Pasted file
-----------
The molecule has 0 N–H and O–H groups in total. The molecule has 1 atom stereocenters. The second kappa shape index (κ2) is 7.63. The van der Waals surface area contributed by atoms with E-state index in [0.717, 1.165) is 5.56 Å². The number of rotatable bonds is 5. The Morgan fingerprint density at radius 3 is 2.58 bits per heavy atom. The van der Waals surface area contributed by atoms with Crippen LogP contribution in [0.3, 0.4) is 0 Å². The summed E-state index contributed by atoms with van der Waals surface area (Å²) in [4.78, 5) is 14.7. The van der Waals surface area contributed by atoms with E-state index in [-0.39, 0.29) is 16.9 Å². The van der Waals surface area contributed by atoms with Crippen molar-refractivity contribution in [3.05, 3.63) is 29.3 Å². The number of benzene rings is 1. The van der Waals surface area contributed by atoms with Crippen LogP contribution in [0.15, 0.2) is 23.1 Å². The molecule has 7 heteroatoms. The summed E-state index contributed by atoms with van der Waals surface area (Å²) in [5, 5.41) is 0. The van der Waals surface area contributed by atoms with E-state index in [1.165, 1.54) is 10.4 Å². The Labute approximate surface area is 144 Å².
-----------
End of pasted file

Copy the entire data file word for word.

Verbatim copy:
The molecule has 0 N–H and O–H groups in total. The molecule has 1 atom stereocenters. The second kappa shape index (κ2) is 7.63. The van der Waals surface area contributed by atoms with E-state index in [0.717, 1.165) is 5.56 Å². The number of rotatable bonds is 5. The Morgan fingerprint density at radius 3 is 2.58 bits per heavy atom. The van der Waals surface area contributed by atoms with Crippen LogP contribution in [0.3, 0.4) is 0 Å². The summed E-state index contributed by atoms with van der Waals surface area (Å²) in [4.78, 5) is 14.7. The van der Waals surface area contributed by atoms with E-state index in [-0.39, 0.29) is 16.9 Å². The van der Waals surface area contributed by atoms with Crippen molar-refractivity contribution in [3.05, 3.63) is 29.3 Å². The number of benzene rings is 1. The van der Waals surface area contributed by atoms with Crippen LogP contribution in [0.15, 0.2) is 23.1 Å². The molecule has 7 heteroatoms. The summed E-state index contributed by atoms with van der Waals surface area (Å²) in [5, 5.41) is 0. The van der Waals surface area contributed by atoms with E-state index in [1.165, 1.54) is 10.4 Å². The Labute approximate surface area is 144 Å².